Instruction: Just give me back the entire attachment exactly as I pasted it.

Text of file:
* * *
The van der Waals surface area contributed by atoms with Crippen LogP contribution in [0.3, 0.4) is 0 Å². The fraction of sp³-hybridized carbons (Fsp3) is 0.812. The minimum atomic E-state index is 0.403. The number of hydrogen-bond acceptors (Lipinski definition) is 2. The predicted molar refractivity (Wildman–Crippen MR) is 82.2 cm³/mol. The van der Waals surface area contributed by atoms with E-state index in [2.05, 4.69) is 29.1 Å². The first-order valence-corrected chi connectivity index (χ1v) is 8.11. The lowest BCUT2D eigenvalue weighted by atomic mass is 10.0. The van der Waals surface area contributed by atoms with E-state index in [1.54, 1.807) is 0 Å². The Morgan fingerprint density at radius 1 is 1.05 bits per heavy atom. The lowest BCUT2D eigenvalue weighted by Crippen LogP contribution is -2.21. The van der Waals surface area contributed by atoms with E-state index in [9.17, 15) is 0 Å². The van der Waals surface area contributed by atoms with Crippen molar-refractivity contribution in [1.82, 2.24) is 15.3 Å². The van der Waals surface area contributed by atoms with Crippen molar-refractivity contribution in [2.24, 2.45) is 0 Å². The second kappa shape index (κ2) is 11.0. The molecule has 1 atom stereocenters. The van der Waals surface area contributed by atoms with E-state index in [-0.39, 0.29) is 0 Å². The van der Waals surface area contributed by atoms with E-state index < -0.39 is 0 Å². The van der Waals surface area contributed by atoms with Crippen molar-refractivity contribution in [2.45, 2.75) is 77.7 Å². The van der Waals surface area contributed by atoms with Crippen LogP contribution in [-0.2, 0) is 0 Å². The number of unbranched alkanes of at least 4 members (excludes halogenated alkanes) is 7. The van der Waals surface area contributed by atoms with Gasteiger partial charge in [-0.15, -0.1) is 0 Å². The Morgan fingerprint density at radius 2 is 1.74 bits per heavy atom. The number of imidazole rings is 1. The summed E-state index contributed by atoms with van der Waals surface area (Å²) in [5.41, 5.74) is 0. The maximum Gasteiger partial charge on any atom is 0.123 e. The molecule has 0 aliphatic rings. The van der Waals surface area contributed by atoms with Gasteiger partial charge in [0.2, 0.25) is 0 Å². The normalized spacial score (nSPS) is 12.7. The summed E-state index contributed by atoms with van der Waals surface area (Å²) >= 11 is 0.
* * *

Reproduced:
The van der Waals surface area contributed by atoms with Crippen LogP contribution in [0.3, 0.4) is 0 Å². The fraction of sp³-hybridized carbons (Fsp3) is 0.812. The minimum atomic E-state index is 0.403. The number of hydrogen-bond acceptors (Lipinski definition) is 2. The predicted molar refractivity (Wildman–Crippen MR) is 82.2 cm³/mol. The van der Waals surface area contributed by atoms with E-state index in [2.05, 4.69) is 29.1 Å². The first-order valence-corrected chi connectivity index (χ1v) is 8.11. The lowest BCUT2D eigenvalue weighted by atomic mass is 10.0. The van der Waals surface area contributed by atoms with E-state index in [1.54, 1.807) is 0 Å². The Morgan fingerprint density at radius 1 is 1.05 bits per heavy atom. The lowest BCUT2D eigenvalue weighted by Crippen LogP contribution is -2.21. The van der Waals surface area contributed by atoms with E-state index in [9.17, 15) is 0 Å². The van der Waals surface area contributed by atoms with Crippen molar-refractivity contribution in [1.82, 2.24) is 15.3 Å². The van der Waals surface area contributed by atoms with Crippen molar-refractivity contribution in [2.24, 2.45) is 0 Å². The second kappa shape index (κ2) is 11.0. The molecule has 1 atom stereocenters. The van der Waals surface area contributed by atoms with E-state index in [-0.39, 0.29) is 0 Å². The van der Waals surface area contributed by atoms with E-state index < -0.39 is 0 Å². The van der Waals surface area contributed by atoms with Crippen molar-refractivity contribution in [2.45, 2.75) is 77.7 Å². The van der Waals surface area contributed by atoms with Crippen LogP contribution in [-0.2, 0) is 0 Å². The number of unbranched alkanes of at least 4 members (excludes halogenated alkanes) is 7. The van der Waals surface area contributed by atoms with Gasteiger partial charge in [-0.15, -0.1) is 0 Å². The Morgan fingerprint density at radius 2 is 1.74 bits per heavy atom. The number of imidazole rings is 1. The summed E-state index contributed by atoms with van der Waals surface area (Å²) in [5.41, 5.74) is 0. The maximum Gasteiger partial charge on any atom is 0.123 e. The molecule has 0 aliphatic rings. The van der Waals surface area contributed by atoms with Gasteiger partial charge in [0.2, 0.25) is 0 Å². The normalized spacial score (nSPS) is 12.7. The summed E-state index contributed by atoms with van der Waals surface area (Å²) >= 11 is 0.